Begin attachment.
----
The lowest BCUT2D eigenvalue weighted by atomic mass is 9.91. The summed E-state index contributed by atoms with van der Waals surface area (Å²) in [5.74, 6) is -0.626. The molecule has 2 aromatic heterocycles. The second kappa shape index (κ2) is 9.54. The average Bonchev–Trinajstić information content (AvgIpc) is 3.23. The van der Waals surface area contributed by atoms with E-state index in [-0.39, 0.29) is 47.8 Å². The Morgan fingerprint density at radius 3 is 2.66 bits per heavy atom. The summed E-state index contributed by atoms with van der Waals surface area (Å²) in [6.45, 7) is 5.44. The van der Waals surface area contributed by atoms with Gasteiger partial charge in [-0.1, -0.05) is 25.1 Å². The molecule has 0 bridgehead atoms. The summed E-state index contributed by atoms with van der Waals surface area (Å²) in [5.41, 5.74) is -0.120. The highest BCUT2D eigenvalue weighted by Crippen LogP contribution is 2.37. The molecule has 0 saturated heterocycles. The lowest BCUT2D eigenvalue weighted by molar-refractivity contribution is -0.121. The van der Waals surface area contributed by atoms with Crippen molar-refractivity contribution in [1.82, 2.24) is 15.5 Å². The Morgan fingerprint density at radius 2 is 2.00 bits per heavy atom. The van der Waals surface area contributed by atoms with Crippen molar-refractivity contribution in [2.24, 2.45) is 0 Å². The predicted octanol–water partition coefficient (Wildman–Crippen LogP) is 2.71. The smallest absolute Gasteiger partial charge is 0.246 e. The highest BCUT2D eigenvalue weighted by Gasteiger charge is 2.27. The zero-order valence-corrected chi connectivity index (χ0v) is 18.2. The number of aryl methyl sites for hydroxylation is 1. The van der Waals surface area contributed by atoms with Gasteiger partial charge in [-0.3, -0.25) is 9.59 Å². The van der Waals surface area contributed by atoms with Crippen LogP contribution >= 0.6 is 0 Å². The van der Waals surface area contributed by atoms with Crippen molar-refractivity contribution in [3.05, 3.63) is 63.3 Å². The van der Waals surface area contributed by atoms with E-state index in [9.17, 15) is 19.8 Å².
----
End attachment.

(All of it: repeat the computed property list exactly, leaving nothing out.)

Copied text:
The lowest BCUT2D eigenvalue weighted by atomic mass is 9.91. The summed E-state index contributed by atoms with van der Waals surface area (Å²) in [5.74, 6) is -0.626. The molecule has 2 aromatic heterocycles. The second kappa shape index (κ2) is 9.54. The average Bonchev–Trinajstić information content (AvgIpc) is 3.23. The van der Waals surface area contributed by atoms with E-state index in [-0.39, 0.29) is 47.8 Å². The Morgan fingerprint density at radius 3 is 2.66 bits per heavy atom. The summed E-state index contributed by atoms with van der Waals surface area (Å²) in [6.45, 7) is 5.44. The van der Waals surface area contributed by atoms with Gasteiger partial charge in [-0.1, -0.05) is 25.1 Å². The molecule has 0 bridgehead atoms. The summed E-state index contributed by atoms with van der Waals surface area (Å²) in [5.41, 5.74) is -0.120. The highest BCUT2D eigenvalue weighted by Crippen LogP contribution is 2.37. The molecule has 0 saturated heterocycles. The lowest BCUT2D eigenvalue weighted by molar-refractivity contribution is -0.121. The van der Waals surface area contributed by atoms with Crippen molar-refractivity contribution in [1.82, 2.24) is 15.5 Å². The Morgan fingerprint density at radius 2 is 2.00 bits per heavy atom. The van der Waals surface area contributed by atoms with Crippen molar-refractivity contribution in [2.24, 2.45) is 0 Å². The predicted octanol–water partition coefficient (Wildman–Crippen LogP) is 2.71. The smallest absolute Gasteiger partial charge is 0.246 e. The highest BCUT2D eigenvalue weighted by Gasteiger charge is 2.27. The zero-order valence-corrected chi connectivity index (χ0v) is 18.2. The number of aryl methyl sites for hydroxylation is 1. The van der Waals surface area contributed by atoms with Gasteiger partial charge in [-0.3, -0.25) is 9.59 Å². The van der Waals surface area contributed by atoms with Crippen LogP contribution >= 0.6 is 0 Å². The van der Waals surface area contributed by atoms with Crippen molar-refractivity contribution in [3.05, 3.63) is 63.3 Å². The van der Waals surface area contributed by atoms with E-state index in [9.17, 15) is 19.8 Å².